Originally created 03/01/05

Dating co-workers is risky business



Love can hurt the heart. But when it invades the office, it can hurt the bottom line, too.

Office romance is heating up as more workers focus their time and energy on their jobs and little else. But when love turns sour, sexual harassment suits often follow.

According to a recent survey by Vault.com, a Web site devoted to career information, 47 percent of workers have been involved in an office romance, and an additional 19 percent said they would be willing to.

Intraoffice dating has become more prevalent in recent years because the office is an easy place to meet members of the opposite sex, and co-workers have a common bond to talk about, said John Challenger, CEO of Challenger, Gray & Christmas, a leading outplacement firm. Also, people are participating less in civic organizations, churches and other extra-curricular activities, limiting their range of friends.

"People's lives are so centered today around their work, to a degree that was unthinkable a generation ago," he said. "When they go home, they go home alone."

But when love fades, as it often does, it can have dire consequences for a company's bottom line. A bad breakup can result in jealousy and hostility among employees and reduce productivity.

Even worse, though, is the potential for a sexual harassment lawsuit.

Mary Campbell, a human resource manager at Walton Rehabilitation Hospital, said she has had to deal with several sexual harassment claims at previous employers that stemmed from unsuccessful office romances.

One of her more memorable incidents involved the breakup of a couple who had been dating for a year and a half.

"I don't know if it met the legal definition of stalking, but he would wait outside her home," she said, adding that he would question her co-workers about where she was and what she was doing. Ms. Campbell said he was ultimately fired.

Jonathan Martin, an employment attorney with Constangy, Brooks & Smith in Macon, said that in his experience, eight of 10 sexual harassment lawsuits have begun with a person asking a co-worker out on a date.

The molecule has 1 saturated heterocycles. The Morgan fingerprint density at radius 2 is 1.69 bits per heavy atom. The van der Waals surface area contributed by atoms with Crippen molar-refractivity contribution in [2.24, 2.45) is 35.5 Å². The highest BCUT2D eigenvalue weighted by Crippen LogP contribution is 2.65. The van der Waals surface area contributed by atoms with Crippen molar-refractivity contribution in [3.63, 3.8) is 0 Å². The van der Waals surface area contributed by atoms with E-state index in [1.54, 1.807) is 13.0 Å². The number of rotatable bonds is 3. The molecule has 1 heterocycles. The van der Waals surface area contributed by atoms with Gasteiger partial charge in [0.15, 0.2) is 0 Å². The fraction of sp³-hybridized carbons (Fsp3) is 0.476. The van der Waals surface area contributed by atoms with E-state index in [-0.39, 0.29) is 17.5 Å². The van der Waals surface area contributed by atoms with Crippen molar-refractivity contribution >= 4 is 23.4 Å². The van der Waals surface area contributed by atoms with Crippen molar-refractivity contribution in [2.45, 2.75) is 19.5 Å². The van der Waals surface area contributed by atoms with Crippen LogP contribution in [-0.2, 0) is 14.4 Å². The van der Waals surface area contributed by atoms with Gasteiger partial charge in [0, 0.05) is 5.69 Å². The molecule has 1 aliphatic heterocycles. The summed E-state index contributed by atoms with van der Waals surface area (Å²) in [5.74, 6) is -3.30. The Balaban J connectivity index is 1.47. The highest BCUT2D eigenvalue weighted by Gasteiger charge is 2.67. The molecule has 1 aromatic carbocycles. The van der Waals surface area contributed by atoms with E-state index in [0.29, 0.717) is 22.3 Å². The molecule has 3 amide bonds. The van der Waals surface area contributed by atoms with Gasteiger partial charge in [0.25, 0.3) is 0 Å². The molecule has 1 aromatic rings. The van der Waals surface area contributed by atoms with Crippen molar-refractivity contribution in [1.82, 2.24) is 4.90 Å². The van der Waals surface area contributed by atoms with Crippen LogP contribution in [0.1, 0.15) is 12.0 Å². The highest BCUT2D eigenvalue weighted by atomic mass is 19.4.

Under Title VII of the federal Civil Rights Act of 1964, employers can be held liable if sexual harassment occurs and they did little to prevent it.

"When it crosses over into the workplace, you have certain obligations to that employee to protect them," Ms. Campbell said.

Mr. Martin, who was in town last week speaking to the Augusta-area chapter of the Society for Human Resource Management, said sexual harassment lawsuits can cost as much as $80,000 in lawyer fees without ever going to trial.

"Although a significant amount of sexual harassment lawsuits are dismissed, it costs an incredible amount of money," Mr. Martin said.

U.S. employers paid $37.1 million in 2004 to settle sexual harassment claims, the federal Equal Employment Opportunity Commission reports.

Despite the potential costs, few employers forbid office love.

According to a 2003 survey by the American Management Association, 84 percent of workers polled said their company did not have a written policy regarding employee dating.

Mr. Martin said many sexual harassment lawsuits can be prevented by creating a policy on office dating and keeping employees aware of the company's sexual harassment policies and procedures.

Reach James Gallagher at (706) 823-3227 or james.gallagher@augustachronicle.com.

Workplace Romance

Dating a co-worker? Here are some tips on handling the situation:

 •  Keep the relationship private.

 •  Avoid physical contact in the office.

 •  Send flowers or gifts to his or her home.

 •  Don't send each other explicit e-mails or messages. Many companies monitor their employees' e-mail accounts.

 •  Relationships between bosses and subordinates should be avoided.

 •  Act and dress professionally at all business functions.

 •  If the relationship fails, don't let your personal feelings affect the office environment.

Source: Barbara Pachter, author of The Power of Positive Confrontation.